Ireland warns no breakthrough yet on key Brexit issue
There is no breakthrough yet on the thorny Irish border issue, Dublin has warned, hours ahead of key talks between British Prime Minister Theresa May and top EU officials aimed at achieving progress on Britain’s Brexit deal.
The Republic of Ireland is demanding safeguards from London that Brexit does not lead to a hardening of its border with Northern Ireland, which is part of the United Kingdom.
A peace deal between both sides rests in part on their common membership of the European Union.
The issue has emerged as the toughest of three areas in which the 27 remaining EU member states want to see sufficient progress before they start discussing post-Brexit trade relations with London.
Time is pressing, with Britain due to leave the EU in March 2019.
“There is still a way to go,” an Irish government official said early Monday, calling for “clarity” on the need to prevent the re-emergence of a border.
May is to meet European Commission President Jean-Claude Juncker over lunch in Brussels, and is due later for talks with European Council President Donald Tusk.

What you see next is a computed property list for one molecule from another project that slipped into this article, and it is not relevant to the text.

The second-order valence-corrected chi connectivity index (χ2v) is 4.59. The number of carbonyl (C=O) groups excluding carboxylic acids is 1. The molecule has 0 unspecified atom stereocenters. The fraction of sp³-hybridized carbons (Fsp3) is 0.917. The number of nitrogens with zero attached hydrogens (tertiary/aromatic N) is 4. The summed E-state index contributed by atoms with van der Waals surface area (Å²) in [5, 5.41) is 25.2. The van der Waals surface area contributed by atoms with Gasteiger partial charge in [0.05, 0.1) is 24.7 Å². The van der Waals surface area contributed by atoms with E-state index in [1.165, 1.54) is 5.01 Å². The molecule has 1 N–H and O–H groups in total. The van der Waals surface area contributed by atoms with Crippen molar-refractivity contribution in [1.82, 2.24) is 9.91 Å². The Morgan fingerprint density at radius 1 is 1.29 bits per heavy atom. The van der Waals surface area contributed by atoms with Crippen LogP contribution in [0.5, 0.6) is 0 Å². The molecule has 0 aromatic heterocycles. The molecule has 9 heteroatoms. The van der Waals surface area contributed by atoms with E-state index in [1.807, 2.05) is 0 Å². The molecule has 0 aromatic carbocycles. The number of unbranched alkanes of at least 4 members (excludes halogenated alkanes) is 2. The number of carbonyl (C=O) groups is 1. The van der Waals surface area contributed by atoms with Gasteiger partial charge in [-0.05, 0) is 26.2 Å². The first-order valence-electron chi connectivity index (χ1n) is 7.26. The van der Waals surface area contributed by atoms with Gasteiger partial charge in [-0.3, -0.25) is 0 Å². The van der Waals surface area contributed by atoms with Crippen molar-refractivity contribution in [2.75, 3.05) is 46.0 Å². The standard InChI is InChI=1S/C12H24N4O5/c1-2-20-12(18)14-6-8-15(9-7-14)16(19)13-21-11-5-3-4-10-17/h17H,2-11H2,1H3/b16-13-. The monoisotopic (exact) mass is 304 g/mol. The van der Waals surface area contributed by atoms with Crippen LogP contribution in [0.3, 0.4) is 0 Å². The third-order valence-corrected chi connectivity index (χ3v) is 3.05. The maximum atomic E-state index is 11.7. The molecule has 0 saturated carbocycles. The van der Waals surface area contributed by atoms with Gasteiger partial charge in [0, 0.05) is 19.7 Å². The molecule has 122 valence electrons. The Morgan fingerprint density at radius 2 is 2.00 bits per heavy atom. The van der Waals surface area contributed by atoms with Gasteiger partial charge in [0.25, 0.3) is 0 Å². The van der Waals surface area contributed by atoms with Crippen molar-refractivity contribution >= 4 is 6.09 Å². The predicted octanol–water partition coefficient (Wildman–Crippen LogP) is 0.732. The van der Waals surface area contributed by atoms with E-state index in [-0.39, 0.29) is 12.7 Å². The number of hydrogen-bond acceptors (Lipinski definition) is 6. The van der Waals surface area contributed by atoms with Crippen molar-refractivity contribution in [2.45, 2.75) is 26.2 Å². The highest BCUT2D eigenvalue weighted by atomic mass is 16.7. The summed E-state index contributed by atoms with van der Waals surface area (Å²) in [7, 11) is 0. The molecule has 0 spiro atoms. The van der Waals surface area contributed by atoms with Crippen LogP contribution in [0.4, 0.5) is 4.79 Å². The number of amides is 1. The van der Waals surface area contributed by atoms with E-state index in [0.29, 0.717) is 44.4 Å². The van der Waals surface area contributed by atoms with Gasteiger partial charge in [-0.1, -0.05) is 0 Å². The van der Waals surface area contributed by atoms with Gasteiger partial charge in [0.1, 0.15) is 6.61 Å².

The EU set Monday as a deadline for progress if its leaders are to approve moving to the next phase of Brexit talks at a summit next week.
On Friday, Tusk promised Ireland a veto on progressing to trade talks if it is not satisfied with Britain’s safeguards on the Irish border issue.
Agreement must also be reached on two other issues: Britain’s outstanding financial contributions to the EU and citizens’ rights.
A European Commission source said a deal was “doable” on Monday, while warning that they were not there yet.
Before meeting May, Juncker is due to consult with top EU lawmakers, after the European Parliament warned last week that more progress was needed on citizens’ rights and the Irish border. The EU legislature has a say on the final Brexit deal.
Meanwhile, on the domestic front, May could come under more pressure from both pro-EU and pro-Brexit lawmakers in her Conservative Party as the debate on her EU withdrawal bill resumes on Monday.
The bill’s fourth day of scrutiny by parliament’s lower house could feature attempted amendments to require a vote on a financial settlement, while up to 15 Conservatives could try to block May’s plan to specify the date of Brexit, according to British media reports.
More From The Web